It’s currently 42 degrees and cloudy up top. We received .35” inches of precipitation. Expect Cool - wet conditions if you’re planning to hike up the mountain.
24 hour temperature range: High 42 Low 23
The golden light is gone - the horizontal bundles of hoar frost have faded. My world has become a murky realm of grey mist. What was lost in vision has been gained in the other faculties. Closing my eyes, I take a deep breath of the dank landscape. The smell of the earth is grounding - the taste of evergreens rejuvenating - the drops of rain mesmerizing. Every breath, a deeper form of meditation.
Do I miss the sun? Do I miss the morning race of purples and pinks dancing across the Smoky Mountain sky? Do I miss the blond rays painting the pines? I can’t deny that I do. But right now, right here - this moment.
It is enough - it is more that enough.
"When one tugs at a single thing in nature, he finds it attached to the rest of the world."
It’s currently 30 degrees and partly cloudy up top. We have trace amounts of snow still on the ground. If you’re planning to hike up, expect ice in the higher elevations.
24 hour temperature range: High 23 Low 5
Finding it harder and harder to stay inside, I strapped on my camera for the fifth time and began marching toward the Clifftops. It was a short hike but the ice laden corridor made for a pre unique walk. A few hop-scotch moves later, and I was topping out on the ridge. Wind slapped me in the face as I walked out onto the rocky exposure. Oddly surprised, this seemed to happen every time I made my way to the Clifftops; yet, I always seem to forgive and forget.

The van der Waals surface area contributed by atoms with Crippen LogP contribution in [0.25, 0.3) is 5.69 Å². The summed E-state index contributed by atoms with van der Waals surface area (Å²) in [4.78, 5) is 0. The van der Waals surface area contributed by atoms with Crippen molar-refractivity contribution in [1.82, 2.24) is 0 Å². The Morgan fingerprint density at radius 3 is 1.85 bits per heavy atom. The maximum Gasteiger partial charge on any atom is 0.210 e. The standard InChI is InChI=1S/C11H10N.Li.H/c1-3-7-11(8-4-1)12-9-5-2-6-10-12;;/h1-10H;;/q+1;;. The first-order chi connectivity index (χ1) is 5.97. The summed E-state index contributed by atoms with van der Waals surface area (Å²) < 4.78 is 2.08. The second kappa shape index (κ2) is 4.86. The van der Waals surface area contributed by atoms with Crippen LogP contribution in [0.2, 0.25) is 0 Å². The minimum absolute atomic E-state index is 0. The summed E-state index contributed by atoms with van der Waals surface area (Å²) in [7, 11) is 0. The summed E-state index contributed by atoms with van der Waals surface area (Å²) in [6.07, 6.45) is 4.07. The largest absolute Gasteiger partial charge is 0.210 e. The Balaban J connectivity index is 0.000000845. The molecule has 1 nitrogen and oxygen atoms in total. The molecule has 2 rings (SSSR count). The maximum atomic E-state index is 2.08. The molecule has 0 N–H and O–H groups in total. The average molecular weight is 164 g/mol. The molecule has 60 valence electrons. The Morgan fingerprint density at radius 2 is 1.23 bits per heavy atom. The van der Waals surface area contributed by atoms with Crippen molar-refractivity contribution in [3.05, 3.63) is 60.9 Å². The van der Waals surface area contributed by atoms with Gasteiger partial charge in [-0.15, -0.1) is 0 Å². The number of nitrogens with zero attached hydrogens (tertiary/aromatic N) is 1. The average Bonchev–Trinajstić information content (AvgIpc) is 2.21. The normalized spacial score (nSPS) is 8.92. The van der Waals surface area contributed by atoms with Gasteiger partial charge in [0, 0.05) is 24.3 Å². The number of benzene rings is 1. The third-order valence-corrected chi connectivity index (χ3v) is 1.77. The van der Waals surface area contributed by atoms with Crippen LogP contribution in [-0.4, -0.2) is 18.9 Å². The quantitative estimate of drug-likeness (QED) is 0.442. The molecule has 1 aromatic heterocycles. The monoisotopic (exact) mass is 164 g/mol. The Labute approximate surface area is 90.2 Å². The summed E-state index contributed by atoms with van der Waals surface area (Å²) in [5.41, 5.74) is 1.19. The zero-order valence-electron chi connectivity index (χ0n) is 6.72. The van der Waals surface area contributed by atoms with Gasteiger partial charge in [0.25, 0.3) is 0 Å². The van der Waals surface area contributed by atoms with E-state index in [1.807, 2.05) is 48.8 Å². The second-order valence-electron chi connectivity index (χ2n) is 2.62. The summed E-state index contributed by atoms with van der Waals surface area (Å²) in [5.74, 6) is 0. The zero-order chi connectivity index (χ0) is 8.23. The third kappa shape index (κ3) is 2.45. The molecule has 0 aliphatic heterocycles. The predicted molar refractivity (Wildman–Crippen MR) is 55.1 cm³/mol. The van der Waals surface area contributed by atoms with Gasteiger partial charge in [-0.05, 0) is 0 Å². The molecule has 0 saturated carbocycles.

The sun kissed the horizon, making a splash of color in the sky. I soaked in the scene with everything that I had. How could so much warmth envelop such a cold unforgiving landscape? The wintering mountains seemed to celebrate the gesture by taking on pastel hues of orange, pink and purple. Dumbfounded, I just stood and followed suit - soaking in as much warmth as I could.
"There is no passion to be found playing small - in settling for a life that is less than the one you are capable of living."
It’s currently 10 degrees and clear up top. We received a small amount of precipitation - leaving us with .5” inches of snow. The mountain is incredibly beautiful right now, but plan for ice on the trails and cold conditions.
24 hour temperature range: High 15 Low 2